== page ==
All the Gentle Boys Grow Spurs

by Erin Slaughter

Some things are more purposeful
than a knife, but not many. She spoke
of the childhood rooster, Elsie May’s,
who chased her through the yard
I have only known as a slab of knotted
wildflower where a rotting house grows
 
into its own dirt. That mass of feather and anger
ended pot-pied, or bone-roasted in soup, depending
on the day she tells the story. I meant
for the speckled, white-beaked chicken
I barn-bought and brought her
 
to be a hen. But we never mean
for things to happen.
Her babies, her chickens,
her friends—my mother greets them all
with the same wide, dumbstruck love.
Boots to mud. Suffering turns people
 
fierce with compassion. Her house-
chicken, she called him, Dobby
warmed her lap on the porch swing
or recliner, watching the local TV news
of nothing good. Until he grew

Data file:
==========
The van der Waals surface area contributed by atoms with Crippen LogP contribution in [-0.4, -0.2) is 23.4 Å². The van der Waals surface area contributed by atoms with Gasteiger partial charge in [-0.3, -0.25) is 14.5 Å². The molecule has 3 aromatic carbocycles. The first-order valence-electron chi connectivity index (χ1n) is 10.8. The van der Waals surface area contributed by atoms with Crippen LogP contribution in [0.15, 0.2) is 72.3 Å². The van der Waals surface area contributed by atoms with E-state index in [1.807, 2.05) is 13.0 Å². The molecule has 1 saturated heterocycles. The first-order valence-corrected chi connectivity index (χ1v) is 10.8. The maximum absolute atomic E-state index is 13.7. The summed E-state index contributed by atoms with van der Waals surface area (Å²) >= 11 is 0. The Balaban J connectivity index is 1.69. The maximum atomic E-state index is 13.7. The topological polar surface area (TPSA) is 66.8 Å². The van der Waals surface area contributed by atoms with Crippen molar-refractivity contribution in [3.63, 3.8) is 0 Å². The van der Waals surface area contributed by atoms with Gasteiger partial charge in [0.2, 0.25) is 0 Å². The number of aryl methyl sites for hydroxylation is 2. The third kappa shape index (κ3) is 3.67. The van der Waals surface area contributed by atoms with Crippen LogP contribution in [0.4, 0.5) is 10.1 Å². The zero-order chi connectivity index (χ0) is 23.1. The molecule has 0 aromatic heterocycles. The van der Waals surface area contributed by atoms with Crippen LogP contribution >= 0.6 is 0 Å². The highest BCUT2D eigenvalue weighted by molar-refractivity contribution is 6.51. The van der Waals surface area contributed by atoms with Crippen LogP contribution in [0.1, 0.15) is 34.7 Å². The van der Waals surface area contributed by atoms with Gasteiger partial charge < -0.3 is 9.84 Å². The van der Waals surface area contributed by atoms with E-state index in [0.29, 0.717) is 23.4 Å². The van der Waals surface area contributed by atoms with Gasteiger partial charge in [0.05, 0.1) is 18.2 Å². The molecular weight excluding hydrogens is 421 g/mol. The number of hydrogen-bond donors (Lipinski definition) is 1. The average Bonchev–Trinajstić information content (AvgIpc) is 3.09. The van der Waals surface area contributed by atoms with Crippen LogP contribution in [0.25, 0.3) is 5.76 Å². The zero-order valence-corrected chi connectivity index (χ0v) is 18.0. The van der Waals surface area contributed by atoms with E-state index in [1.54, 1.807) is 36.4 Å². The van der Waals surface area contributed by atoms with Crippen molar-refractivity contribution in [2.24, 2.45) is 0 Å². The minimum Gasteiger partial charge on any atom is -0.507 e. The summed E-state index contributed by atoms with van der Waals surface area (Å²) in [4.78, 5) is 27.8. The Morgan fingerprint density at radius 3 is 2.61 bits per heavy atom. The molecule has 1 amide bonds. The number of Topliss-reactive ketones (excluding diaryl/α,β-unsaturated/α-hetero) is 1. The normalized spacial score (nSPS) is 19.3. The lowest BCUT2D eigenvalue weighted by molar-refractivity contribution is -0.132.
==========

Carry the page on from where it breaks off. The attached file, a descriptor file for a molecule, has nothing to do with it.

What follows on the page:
spurs on his dinosaur claws, bellowed stomped
burst forth and pecked anyone
who reached to touch
him and my mother
sobbed each day at first; her sweet friend
gone aimlessly caustic. And fear
 
opens the body the way of a fist
through teeth. The chicken wire
one morning blown open, mouth
of strewn feathers and jagged space. Probably coyotes
 
in the coop, but his tenderling body
was never found, and we who know
the way of once-gentle boys think maybe
he ripped a hole in leaving and just left.

Erin Slaughter is editor and co-founder of literary journal The Hunger, and author of I Will Tell This Story to the Sun Until You Remember That You Are the Sun (New Rivers Press, 2019). Her writing has appeared or is forthcoming in The Rumpus, Prairie Schooner, Split Lip, New South, and elsewhere. Originally from north Texas, she is pursuing a PhD in Creative Writing at Florida State University. You can find her online at erin-slaughter.com.